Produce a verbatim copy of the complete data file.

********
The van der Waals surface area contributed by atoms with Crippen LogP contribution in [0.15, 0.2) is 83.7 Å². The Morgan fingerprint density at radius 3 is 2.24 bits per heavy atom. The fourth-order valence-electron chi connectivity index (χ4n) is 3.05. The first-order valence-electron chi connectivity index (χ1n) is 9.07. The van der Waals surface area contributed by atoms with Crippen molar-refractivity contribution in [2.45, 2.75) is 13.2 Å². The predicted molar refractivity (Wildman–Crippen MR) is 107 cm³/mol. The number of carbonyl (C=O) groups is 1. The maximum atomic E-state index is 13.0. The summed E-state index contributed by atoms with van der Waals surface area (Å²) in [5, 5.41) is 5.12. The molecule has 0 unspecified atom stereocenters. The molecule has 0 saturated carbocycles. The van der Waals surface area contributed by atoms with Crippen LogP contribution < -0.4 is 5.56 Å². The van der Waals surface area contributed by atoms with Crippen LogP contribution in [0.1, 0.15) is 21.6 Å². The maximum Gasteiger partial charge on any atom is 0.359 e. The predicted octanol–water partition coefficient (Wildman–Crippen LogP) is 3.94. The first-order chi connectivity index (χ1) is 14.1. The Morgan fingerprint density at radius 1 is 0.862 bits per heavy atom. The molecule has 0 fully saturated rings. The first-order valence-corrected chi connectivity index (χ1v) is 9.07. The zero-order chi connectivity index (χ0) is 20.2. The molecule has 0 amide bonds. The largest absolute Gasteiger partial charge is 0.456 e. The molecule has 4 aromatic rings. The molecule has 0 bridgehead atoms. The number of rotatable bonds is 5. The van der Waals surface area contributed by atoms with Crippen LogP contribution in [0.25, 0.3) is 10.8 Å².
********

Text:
The van der Waals surface area contributed by atoms with Crippen LogP contribution in [0.15, 0.2) is 83.7 Å². The Morgan fingerprint density at radius 3 is 2.24 bits per heavy atom. The fourth-order valence-electron chi connectivity index (χ4n) is 3.05. The first-order valence-electron chi connectivity index (χ1n) is 9.07. The van der Waals surface area contributed by atoms with Crippen molar-refractivity contribution in [2.45, 2.75) is 13.2 Å². The predicted molar refractivity (Wildman–Crippen MR) is 107 cm³/mol. The number of carbonyl (C=O) groups is 1. The maximum atomic E-state index is 13.0. The summed E-state index contributed by atoms with van der Waals surface area (Å²) in [5, 5.41) is 5.12. The molecule has 0 unspecified atom stereocenters. The molecule has 0 saturated carbocycles. The van der Waals surface area contributed by atoms with Crippen LogP contribution < -0.4 is 5.56 Å². The van der Waals surface area contributed by atoms with Crippen LogP contribution in [0.1, 0.15) is 21.6 Å². The maximum Gasteiger partial charge on any atom is 0.359 e. The predicted octanol–water partition coefficient (Wildman–Crippen LogP) is 3.94. The first-order chi connectivity index (χ1) is 14.1. The Morgan fingerprint density at radius 1 is 0.862 bits per heavy atom. The molecule has 0 fully saturated rings. The first-order valence-corrected chi connectivity index (χ1v) is 9.07. The zero-order chi connectivity index (χ0) is 20.2. The molecule has 0 amide bonds. The largest absolute Gasteiger partial charge is 0.456 e. The molecule has 4 aromatic rings. The molecule has 0 bridgehead atoms. The number of rotatable bonds is 5. The van der Waals surface area contributed by atoms with Crippen LogP contribution in [0.25, 0.3) is 10.8 Å².